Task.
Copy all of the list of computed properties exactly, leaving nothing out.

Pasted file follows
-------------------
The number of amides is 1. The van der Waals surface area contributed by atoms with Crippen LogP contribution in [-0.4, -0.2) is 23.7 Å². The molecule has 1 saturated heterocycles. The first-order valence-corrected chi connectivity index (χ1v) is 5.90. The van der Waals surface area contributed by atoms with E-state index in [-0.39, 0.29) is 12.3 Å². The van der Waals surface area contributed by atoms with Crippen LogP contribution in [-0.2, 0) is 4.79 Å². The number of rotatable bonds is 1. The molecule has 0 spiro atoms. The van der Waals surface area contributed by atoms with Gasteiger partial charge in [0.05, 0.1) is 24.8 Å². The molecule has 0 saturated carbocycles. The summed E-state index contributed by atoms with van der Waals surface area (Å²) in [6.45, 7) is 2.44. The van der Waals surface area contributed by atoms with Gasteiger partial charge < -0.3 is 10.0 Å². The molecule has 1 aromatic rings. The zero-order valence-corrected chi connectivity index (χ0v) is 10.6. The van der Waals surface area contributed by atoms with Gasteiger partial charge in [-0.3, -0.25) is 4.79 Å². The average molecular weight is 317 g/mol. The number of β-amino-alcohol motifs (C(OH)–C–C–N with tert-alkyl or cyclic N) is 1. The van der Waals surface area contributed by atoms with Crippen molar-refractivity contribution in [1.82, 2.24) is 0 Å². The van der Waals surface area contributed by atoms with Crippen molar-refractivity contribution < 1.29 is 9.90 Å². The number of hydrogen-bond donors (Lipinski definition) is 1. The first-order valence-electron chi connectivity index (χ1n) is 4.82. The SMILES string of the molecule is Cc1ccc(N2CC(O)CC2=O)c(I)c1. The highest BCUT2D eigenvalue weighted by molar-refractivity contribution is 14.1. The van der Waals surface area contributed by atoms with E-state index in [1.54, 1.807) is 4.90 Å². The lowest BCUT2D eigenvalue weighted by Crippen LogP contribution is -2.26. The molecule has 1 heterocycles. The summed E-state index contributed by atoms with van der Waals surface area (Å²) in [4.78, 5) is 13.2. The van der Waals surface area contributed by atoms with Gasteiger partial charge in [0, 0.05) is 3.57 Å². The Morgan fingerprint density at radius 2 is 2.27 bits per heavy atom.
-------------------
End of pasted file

The number of amides is 1. The van der Waals surface area contributed by atoms with Crippen LogP contribution in [-0.4, -0.2) is 23.7 Å². The molecule has 1 saturated heterocycles. The first-order valence-corrected chi connectivity index (χ1v) is 5.90. The van der Waals surface area contributed by atoms with E-state index in [-0.39, 0.29) is 12.3 Å². The van der Waals surface area contributed by atoms with Crippen LogP contribution in [-0.2, 0) is 4.79 Å². The number of rotatable bonds is 1. The molecule has 0 spiro atoms. The van der Waals surface area contributed by atoms with Gasteiger partial charge in [0.05, 0.1) is 24.8 Å². The molecule has 0 saturated carbocycles. The summed E-state index contributed by atoms with van der Waals surface area (Å²) in [6.45, 7) is 2.44. The van der Waals surface area contributed by atoms with Gasteiger partial charge < -0.3 is 10.0 Å². The molecule has 1 aromatic rings. The zero-order valence-corrected chi connectivity index (χ0v) is 10.6. The van der Waals surface area contributed by atoms with Gasteiger partial charge in [-0.3, -0.25) is 4.79 Å². The average molecular weight is 317 g/mol. The number of β-amino-alcohol motifs (C(OH)–C–C–N with tert-alkyl or cyclic N) is 1. The van der Waals surface area contributed by atoms with Crippen molar-refractivity contribution in [1.82, 2.24) is 0 Å². The van der Waals surface area contributed by atoms with Crippen molar-refractivity contribution < 1.29 is 9.90 Å². The number of hydrogen-bond donors (Lipinski definition) is 1. The first-order valence-electron chi connectivity index (χ1n) is 4.82. The SMILES string of the molecule is Cc1ccc(N2CC(O)CC2=O)c(I)c1. The highest BCUT2D eigenvalue weighted by molar-refractivity contribution is 14.1. The van der Waals surface area contributed by atoms with E-state index in [1.54, 1.807) is 4.90 Å². The lowest BCUT2D eigenvalue weighted by Crippen LogP contribution is -2.26. The molecule has 1 heterocycles. The summed E-state index contributed by atoms with van der Waals surface area (Å²) in [4.78, 5) is 13.2. The van der Waals surface area contributed by atoms with Gasteiger partial charge in [0, 0.05) is 3.57 Å². The Morgan fingerprint density at radius 2 is 2.27 bits per heavy atom.